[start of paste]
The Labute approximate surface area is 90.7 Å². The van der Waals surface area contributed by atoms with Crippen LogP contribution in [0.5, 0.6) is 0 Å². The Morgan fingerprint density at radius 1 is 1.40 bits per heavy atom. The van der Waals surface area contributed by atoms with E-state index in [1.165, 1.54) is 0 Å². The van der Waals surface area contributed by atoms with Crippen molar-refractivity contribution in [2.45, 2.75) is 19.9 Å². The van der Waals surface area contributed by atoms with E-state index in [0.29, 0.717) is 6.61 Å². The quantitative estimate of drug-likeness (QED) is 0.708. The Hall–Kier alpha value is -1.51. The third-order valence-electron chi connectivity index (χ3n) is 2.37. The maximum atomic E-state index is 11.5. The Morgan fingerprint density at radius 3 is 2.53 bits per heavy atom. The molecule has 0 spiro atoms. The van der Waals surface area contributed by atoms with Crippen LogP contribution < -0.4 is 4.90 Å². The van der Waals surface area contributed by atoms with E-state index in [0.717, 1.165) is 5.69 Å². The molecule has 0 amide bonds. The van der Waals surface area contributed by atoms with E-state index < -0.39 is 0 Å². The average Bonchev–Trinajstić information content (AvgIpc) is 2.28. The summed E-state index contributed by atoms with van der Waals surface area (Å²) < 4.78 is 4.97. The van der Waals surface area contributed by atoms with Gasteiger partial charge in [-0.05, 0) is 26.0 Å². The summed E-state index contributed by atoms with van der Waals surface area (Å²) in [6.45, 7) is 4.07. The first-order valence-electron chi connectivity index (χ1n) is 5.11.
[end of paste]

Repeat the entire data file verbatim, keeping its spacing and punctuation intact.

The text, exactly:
The Labute approximate surface area is 90.7 Å². The van der Waals surface area contributed by atoms with Crippen LogP contribution in [0.5, 0.6) is 0 Å². The Morgan fingerprint density at radius 1 is 1.40 bits per heavy atom. The van der Waals surface area contributed by atoms with E-state index in [1.165, 1.54) is 0 Å². The van der Waals surface area contributed by atoms with Crippen molar-refractivity contribution in [2.45, 2.75) is 19.9 Å². The van der Waals surface area contributed by atoms with E-state index in [0.29, 0.717) is 6.61 Å². The quantitative estimate of drug-likeness (QED) is 0.708. The Hall–Kier alpha value is -1.51. The third-order valence-electron chi connectivity index (χ3n) is 2.37. The maximum atomic E-state index is 11.5. The Morgan fingerprint density at radius 3 is 2.53 bits per heavy atom. The molecule has 0 spiro atoms. The van der Waals surface area contributed by atoms with Crippen LogP contribution < -0.4 is 4.90 Å². The van der Waals surface area contributed by atoms with E-state index in [0.717, 1.165) is 5.69 Å². The molecule has 0 amide bonds. The van der Waals surface area contributed by atoms with E-state index < -0.39 is 0 Å². The average Bonchev–Trinajstić information content (AvgIpc) is 2.28. The summed E-state index contributed by atoms with van der Waals surface area (Å²) < 4.78 is 4.97. The van der Waals surface area contributed by atoms with Gasteiger partial charge in [-0.05, 0) is 26.0 Å². The summed E-state index contributed by atoms with van der Waals surface area (Å²) in [6.45, 7) is 4.07. The first-order valence-electron chi connectivity index (χ1n) is 5.11.